Time’s really flown by, because Star Trek: Into Darkness is now a full decade old. It was the first Trek movie I have any memory of coming out, so it being exactly 10 years old is a little daunting. However, Into Darkness is near (or even at) the bottom of just about every Trek film ranking out there. Fans widely criticized the film for director JJ Abrams’ “mystery box” approach to the story. It was also seen that the homages to Star Trek: The Wrath of Khan were unearned.
However, Star Trek: Into Darkness enjoyed a slightly more favorable mainstream critical reception. So, a decade after release, with so much Star Trek content having come out since, how does this film hold up? In 2023 is it even worth revisiting? Has the film found a sense of redemption in the years since? Let’s see what Into Darkness has to offer 10 years on.
My Name Is Khan
Despite Abrams’ attempt to conceal it when marketing the movie, many fans theorized that John Harrison (Benedict Cumberbatch) was Khan. This speculation was proven correct about halfway through the movie. Still, to this day, it’s irritating. It’s a reveal that comes out of nowhere, completely derailing the movie. It feels like it’s just rehashing an iconic movie, one near the top of most rankings. Most irritatingly for me, it doesn’t have a setup like “Space Seed” that the original movie did.
Cumberbatch playing Khan and revealing it the way he did doesn’t mean anything to the characters in that room. It feels like it’s speaking solely to the audience, and this is an audience who largely didn’t want a re-do of The Wrath of Khan. The opening scenes of the movie, with Cumberbatch going from explosive set piece to explosive set piece felt exciting. This makes the twist all the more disappointing. The back half of this movie is so contrived and is most of the reason for the movie’s reception. It hasn’t aged well at all.
It’s a fine action movie, but it’s far overshadowed by the movie it pays homage to. From Carol Marcus’ presence to the older Spock (Leonard Nimoy‘s final appearance as the character), it tries to imitate The Wrath of Khan. The climax of the film also kills Kirk (Chris Pine) instead of Spock (Zachary Quinto), another reflection of Wrath of Khan. It feels offensive, made even worse by how it’s undone. With magic blood of all things. Resorting to tricks like that just feels lazy, which is the biggest problem with the “original” elements of the movie.
I don’t think saying theatrically released movies are more accessible to audiences than TV shows are, controversial. For general audiences, this is their impression of Section 31. Thankfully, for fans they mostly improved in earlier seasons of Star Trek: Discovery and most recently Star Trek: Picard. However, if this is your impression of Section 31, it’s probably not a very good one. I’m not the biggest fan of the organization, but at least their portrayal as more morally ambiguous came across better.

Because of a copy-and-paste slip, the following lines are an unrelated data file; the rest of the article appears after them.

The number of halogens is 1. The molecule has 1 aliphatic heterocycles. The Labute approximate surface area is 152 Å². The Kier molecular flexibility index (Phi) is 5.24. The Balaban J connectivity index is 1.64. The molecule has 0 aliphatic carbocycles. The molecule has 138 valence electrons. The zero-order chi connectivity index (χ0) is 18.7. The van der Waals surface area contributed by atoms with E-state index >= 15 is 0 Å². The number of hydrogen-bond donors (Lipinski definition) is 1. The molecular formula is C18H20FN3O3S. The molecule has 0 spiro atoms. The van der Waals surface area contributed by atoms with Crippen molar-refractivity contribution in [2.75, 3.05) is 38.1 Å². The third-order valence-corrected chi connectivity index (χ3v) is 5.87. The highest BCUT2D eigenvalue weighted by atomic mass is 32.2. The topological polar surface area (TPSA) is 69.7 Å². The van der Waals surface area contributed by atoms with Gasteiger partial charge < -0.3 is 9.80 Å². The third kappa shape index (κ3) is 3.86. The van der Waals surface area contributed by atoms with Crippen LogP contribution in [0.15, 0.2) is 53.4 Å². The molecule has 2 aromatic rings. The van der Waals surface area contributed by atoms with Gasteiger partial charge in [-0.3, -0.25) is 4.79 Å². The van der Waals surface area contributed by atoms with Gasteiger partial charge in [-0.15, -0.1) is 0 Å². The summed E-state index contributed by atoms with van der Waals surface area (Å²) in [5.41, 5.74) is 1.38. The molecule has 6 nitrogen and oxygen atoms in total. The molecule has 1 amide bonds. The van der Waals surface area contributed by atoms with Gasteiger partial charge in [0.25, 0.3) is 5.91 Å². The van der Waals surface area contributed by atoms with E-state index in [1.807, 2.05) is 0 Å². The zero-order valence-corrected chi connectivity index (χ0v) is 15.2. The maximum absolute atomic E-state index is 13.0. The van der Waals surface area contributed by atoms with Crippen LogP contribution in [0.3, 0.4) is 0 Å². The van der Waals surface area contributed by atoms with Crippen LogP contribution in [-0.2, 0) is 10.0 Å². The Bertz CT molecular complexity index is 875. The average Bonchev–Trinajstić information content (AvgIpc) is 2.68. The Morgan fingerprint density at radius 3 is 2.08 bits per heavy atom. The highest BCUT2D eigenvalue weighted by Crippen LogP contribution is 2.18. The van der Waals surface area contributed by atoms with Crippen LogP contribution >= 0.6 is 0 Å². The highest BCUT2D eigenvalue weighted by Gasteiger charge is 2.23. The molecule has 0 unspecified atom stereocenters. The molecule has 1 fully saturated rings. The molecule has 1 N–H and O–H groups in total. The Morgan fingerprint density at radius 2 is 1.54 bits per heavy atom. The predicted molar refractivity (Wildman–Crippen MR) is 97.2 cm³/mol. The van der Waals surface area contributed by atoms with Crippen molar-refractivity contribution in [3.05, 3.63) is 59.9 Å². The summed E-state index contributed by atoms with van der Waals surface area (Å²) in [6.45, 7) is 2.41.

Here, they’re more evil, acting against Starfleet. They’re more like a generic evil organization. This is evident from the plan to destroy the USS Enterprise, to create a justification for their warship, the USS Vengeance, to attack Qo’noS. While Section 31 has been shown to be more than this on TV, I’m not surprised about a lack of hype for the new movie outside of fan circles. Even with the presence of Oscar winner Michelle Yeoh, I think the “damage” to the Section 31 name has already been done on the big screen.
While little is known about the project, I don’t think there’s a big public appetite for an evil Starfleet movie that’s all doom and gloom. We’ve copped enough of that, and for the most part, Star Trek: Into Darkness is an example of when it’s at its worst. Thankfully, recent Trek projects have been far more hopeful, shaking off the negative aura of even early Discovery. I’m excited to see Michelle Yeoh come back as Georgiou. However, my excitement is really dependent on what the movie’s about and when it’s set.
The Final Verdict
While Star Trek: Beyond offered a much better adventure, I don’t know how relevant the Kelvin Timeline movies are nowadays. Star Trek 4 has been in development hell for years and is no closer to actually being in production. We’re in a golden age of Star Trek content, with so many shows and even new movies coming out. The Kelvin Timeline movies unfortunately don’t tie in to any of it. The promise of a five-year mission at the end of this movie is something we’re increasingly unlikely to see.
Ten years on, Star Trek: Into Darkness is still the worst part of an oddity in the Trek universe. While the movie opens up promisingly, there’s no way around the rehashes and the lazy climax. Worth watching to say you’ve seen them all. However, it’s not one I enjoyed rewatching today, and I’m not in a hurry to see it again any time soon.
You can find both Into Darkness and The Wrath of Khan streaming on Paramount+. For news, features, retrospectives, and reviews of all things Star Trek, be sure to follow Trek Central!
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